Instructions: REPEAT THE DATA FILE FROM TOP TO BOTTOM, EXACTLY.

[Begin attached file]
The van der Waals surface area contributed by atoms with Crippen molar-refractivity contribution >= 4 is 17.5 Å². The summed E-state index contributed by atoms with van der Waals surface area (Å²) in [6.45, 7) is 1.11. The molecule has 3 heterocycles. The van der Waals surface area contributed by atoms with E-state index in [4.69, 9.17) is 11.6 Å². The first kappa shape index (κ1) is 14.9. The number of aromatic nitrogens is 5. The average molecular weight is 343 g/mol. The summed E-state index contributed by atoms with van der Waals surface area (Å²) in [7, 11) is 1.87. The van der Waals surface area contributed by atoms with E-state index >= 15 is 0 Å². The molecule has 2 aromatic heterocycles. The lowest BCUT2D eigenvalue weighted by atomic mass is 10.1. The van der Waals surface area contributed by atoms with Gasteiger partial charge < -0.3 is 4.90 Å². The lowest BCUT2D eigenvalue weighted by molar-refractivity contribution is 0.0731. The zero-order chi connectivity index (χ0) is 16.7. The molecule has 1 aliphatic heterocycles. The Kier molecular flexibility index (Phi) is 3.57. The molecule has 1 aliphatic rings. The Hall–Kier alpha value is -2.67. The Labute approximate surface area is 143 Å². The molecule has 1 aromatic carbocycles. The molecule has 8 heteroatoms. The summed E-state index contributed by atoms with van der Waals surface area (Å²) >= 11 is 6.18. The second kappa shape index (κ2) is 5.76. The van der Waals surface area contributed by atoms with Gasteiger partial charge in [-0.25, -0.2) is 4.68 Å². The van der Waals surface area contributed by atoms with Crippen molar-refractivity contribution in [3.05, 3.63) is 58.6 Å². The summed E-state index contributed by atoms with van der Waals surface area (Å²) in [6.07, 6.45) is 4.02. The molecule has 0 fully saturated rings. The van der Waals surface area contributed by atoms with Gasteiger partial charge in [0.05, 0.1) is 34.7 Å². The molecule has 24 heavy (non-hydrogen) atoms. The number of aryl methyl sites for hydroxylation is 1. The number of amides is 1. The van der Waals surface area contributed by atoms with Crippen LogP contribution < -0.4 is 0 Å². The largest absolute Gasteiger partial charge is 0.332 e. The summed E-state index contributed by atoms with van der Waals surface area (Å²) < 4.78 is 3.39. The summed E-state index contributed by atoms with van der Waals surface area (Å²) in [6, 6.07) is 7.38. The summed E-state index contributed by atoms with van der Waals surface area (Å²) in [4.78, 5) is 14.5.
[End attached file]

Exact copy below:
The van der Waals surface area contributed by atoms with Crippen molar-refractivity contribution >= 4 is 17.5 Å². The summed E-state index contributed by atoms with van der Waals surface area (Å²) in [6.45, 7) is 1.11. The molecule has 3 heterocycles. The van der Waals surface area contributed by atoms with E-state index in [4.69, 9.17) is 11.6 Å². The first kappa shape index (κ1) is 14.9. The number of aromatic nitrogens is 5. The average molecular weight is 343 g/mol. The summed E-state index contributed by atoms with van der Waals surface area (Å²) in [7, 11) is 1.87. The van der Waals surface area contributed by atoms with E-state index >= 15 is 0 Å². The molecule has 2 aromatic heterocycles. The lowest BCUT2D eigenvalue weighted by atomic mass is 10.1. The van der Waals surface area contributed by atoms with Gasteiger partial charge < -0.3 is 4.90 Å². The lowest BCUT2D eigenvalue weighted by molar-refractivity contribution is 0.0731. The zero-order chi connectivity index (χ0) is 16.7. The molecule has 1 aliphatic heterocycles. The Kier molecular flexibility index (Phi) is 3.57. The molecule has 1 aliphatic rings. The Hall–Kier alpha value is -2.67. The Labute approximate surface area is 143 Å². The molecule has 1 aromatic carbocycles. The molecule has 8 heteroatoms. The summed E-state index contributed by atoms with van der Waals surface area (Å²) >= 11 is 6.18. The second kappa shape index (κ2) is 5.76. The van der Waals surface area contributed by atoms with Gasteiger partial charge in [-0.25, -0.2) is 4.68 Å². The van der Waals surface area contributed by atoms with Crippen molar-refractivity contribution in [3.05, 3.63) is 58.6 Å². The summed E-state index contributed by atoms with van der Waals surface area (Å²) in [6.07, 6.45) is 4.02. The molecule has 0 fully saturated rings. The van der Waals surface area contributed by atoms with Gasteiger partial charge in [0.05, 0.1) is 34.7 Å². The molecule has 24 heavy (non-hydrogen) atoms. The number of aryl methyl sites for hydroxylation is 1. The number of amides is 1. The van der Waals surface area contributed by atoms with Crippen LogP contribution < -0.4 is 0 Å². The largest absolute Gasteiger partial charge is 0.332 e. The summed E-state index contributed by atoms with van der Waals surface area (Å²) < 4.78 is 3.39. The summed E-state index contributed by atoms with van der Waals surface area (Å²) in [6, 6.07) is 7.38. The summed E-state index contributed by atoms with van der Waals surface area (Å²) in [4.78, 5) is 14.5.